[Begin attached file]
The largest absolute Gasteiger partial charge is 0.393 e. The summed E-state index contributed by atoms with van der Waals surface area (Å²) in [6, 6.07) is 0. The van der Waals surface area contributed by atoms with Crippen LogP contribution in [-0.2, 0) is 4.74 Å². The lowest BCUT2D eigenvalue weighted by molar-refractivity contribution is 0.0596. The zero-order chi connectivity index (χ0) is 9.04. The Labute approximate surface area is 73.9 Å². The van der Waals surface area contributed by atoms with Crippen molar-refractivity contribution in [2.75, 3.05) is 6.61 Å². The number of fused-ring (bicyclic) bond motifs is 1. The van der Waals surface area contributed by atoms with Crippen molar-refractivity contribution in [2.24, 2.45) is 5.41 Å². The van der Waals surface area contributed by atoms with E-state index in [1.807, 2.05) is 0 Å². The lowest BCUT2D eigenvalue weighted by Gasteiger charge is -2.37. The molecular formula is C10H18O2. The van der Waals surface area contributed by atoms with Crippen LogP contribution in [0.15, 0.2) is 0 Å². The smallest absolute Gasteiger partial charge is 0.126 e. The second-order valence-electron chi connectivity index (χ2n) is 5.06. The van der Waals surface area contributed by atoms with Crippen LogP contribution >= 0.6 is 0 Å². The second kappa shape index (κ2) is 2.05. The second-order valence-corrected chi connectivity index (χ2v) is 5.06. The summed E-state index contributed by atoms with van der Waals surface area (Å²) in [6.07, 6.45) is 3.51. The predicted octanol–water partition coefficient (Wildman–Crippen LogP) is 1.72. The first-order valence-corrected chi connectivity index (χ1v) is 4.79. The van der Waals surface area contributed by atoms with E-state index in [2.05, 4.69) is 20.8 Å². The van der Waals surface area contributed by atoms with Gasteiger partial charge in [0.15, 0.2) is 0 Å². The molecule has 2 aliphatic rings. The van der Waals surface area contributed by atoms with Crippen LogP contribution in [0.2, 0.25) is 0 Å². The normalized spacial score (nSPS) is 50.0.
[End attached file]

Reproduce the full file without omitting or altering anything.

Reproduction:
The largest absolute Gasteiger partial charge is 0.393 e. The summed E-state index contributed by atoms with van der Waals surface area (Å²) in [6, 6.07) is 0. The van der Waals surface area contributed by atoms with Crippen LogP contribution in [-0.2, 0) is 4.74 Å². The lowest BCUT2D eigenvalue weighted by molar-refractivity contribution is 0.0596. The zero-order chi connectivity index (χ0) is 9.04. The Labute approximate surface area is 73.9 Å². The van der Waals surface area contributed by atoms with Crippen molar-refractivity contribution in [2.75, 3.05) is 6.61 Å². The number of fused-ring (bicyclic) bond motifs is 1. The van der Waals surface area contributed by atoms with Crippen molar-refractivity contribution in [2.24, 2.45) is 5.41 Å². The van der Waals surface area contributed by atoms with E-state index in [1.807, 2.05) is 0 Å². The lowest BCUT2D eigenvalue weighted by Gasteiger charge is -2.37. The molecular formula is C10H18O2. The van der Waals surface area contributed by atoms with Crippen LogP contribution in [0.15, 0.2) is 0 Å². The smallest absolute Gasteiger partial charge is 0.126 e. The second-order valence-electron chi connectivity index (χ2n) is 5.06. The van der Waals surface area contributed by atoms with Crippen LogP contribution >= 0.6 is 0 Å². The second kappa shape index (κ2) is 2.05. The second-order valence-corrected chi connectivity index (χ2v) is 5.06. The summed E-state index contributed by atoms with van der Waals surface area (Å²) in [6.07, 6.45) is 3.51. The predicted octanol–water partition coefficient (Wildman–Crippen LogP) is 1.72. The first-order valence-corrected chi connectivity index (χ1v) is 4.79. The van der Waals surface area contributed by atoms with E-state index in [2.05, 4.69) is 20.8 Å². The van der Waals surface area contributed by atoms with Gasteiger partial charge in [0.15, 0.2) is 0 Å². The molecule has 2 aliphatic rings. The van der Waals surface area contributed by atoms with Crippen LogP contribution in [0.2, 0.25) is 0 Å². The normalized spacial score (nSPS) is 50.0.